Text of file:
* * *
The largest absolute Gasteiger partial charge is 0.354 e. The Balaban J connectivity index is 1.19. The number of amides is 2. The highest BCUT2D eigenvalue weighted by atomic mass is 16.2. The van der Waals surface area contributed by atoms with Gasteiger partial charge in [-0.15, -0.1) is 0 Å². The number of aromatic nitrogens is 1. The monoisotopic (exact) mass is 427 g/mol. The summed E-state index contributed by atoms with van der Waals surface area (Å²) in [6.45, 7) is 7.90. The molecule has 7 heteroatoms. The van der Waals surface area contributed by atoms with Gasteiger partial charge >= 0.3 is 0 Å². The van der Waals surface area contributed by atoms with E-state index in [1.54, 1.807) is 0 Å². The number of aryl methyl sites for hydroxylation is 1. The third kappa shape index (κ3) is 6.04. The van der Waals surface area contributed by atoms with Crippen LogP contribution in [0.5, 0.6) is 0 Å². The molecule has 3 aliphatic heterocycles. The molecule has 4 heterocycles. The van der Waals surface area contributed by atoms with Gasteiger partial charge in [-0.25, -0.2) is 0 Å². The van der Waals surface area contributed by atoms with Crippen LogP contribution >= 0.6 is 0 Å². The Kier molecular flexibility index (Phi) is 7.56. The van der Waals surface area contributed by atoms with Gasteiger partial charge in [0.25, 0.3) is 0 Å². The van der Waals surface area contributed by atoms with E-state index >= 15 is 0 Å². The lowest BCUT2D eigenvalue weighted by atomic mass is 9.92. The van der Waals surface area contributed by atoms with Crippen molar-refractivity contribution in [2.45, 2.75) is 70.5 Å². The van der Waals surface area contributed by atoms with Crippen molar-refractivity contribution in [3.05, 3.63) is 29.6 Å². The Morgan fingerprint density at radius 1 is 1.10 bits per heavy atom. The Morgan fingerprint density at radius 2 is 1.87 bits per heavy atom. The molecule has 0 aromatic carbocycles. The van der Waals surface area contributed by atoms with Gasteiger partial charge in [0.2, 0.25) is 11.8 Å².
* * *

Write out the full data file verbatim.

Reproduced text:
The largest absolute Gasteiger partial charge is 0.354 e. The Balaban J connectivity index is 1.19. The number of amides is 2. The highest BCUT2D eigenvalue weighted by atomic mass is 16.2. The van der Waals surface area contributed by atoms with Gasteiger partial charge in [-0.15, -0.1) is 0 Å². The number of aromatic nitrogens is 1. The monoisotopic (exact) mass is 427 g/mol. The summed E-state index contributed by atoms with van der Waals surface area (Å²) in [6.45, 7) is 7.90. The molecule has 7 heteroatoms. The van der Waals surface area contributed by atoms with Gasteiger partial charge >= 0.3 is 0 Å². The van der Waals surface area contributed by atoms with E-state index in [1.54, 1.807) is 0 Å². The number of aryl methyl sites for hydroxylation is 1. The third kappa shape index (κ3) is 6.04. The van der Waals surface area contributed by atoms with Crippen LogP contribution in [0.5, 0.6) is 0 Å². The molecule has 3 aliphatic heterocycles. The molecule has 4 heterocycles. The van der Waals surface area contributed by atoms with Gasteiger partial charge in [-0.25, -0.2) is 0 Å². The van der Waals surface area contributed by atoms with Crippen LogP contribution >= 0.6 is 0 Å². The Kier molecular flexibility index (Phi) is 7.56. The van der Waals surface area contributed by atoms with Gasteiger partial charge in [0.25, 0.3) is 0 Å². The van der Waals surface area contributed by atoms with E-state index >= 15 is 0 Å². The lowest BCUT2D eigenvalue weighted by atomic mass is 9.92. The van der Waals surface area contributed by atoms with Crippen molar-refractivity contribution in [2.45, 2.75) is 70.5 Å². The van der Waals surface area contributed by atoms with Crippen molar-refractivity contribution in [3.05, 3.63) is 29.6 Å². The Morgan fingerprint density at radius 1 is 1.10 bits per heavy atom. The Morgan fingerprint density at radius 2 is 1.87 bits per heavy atom. The molecule has 0 aromatic carbocycles. The van der Waals surface area contributed by atoms with Gasteiger partial charge in [0.2, 0.25) is 11.8 Å².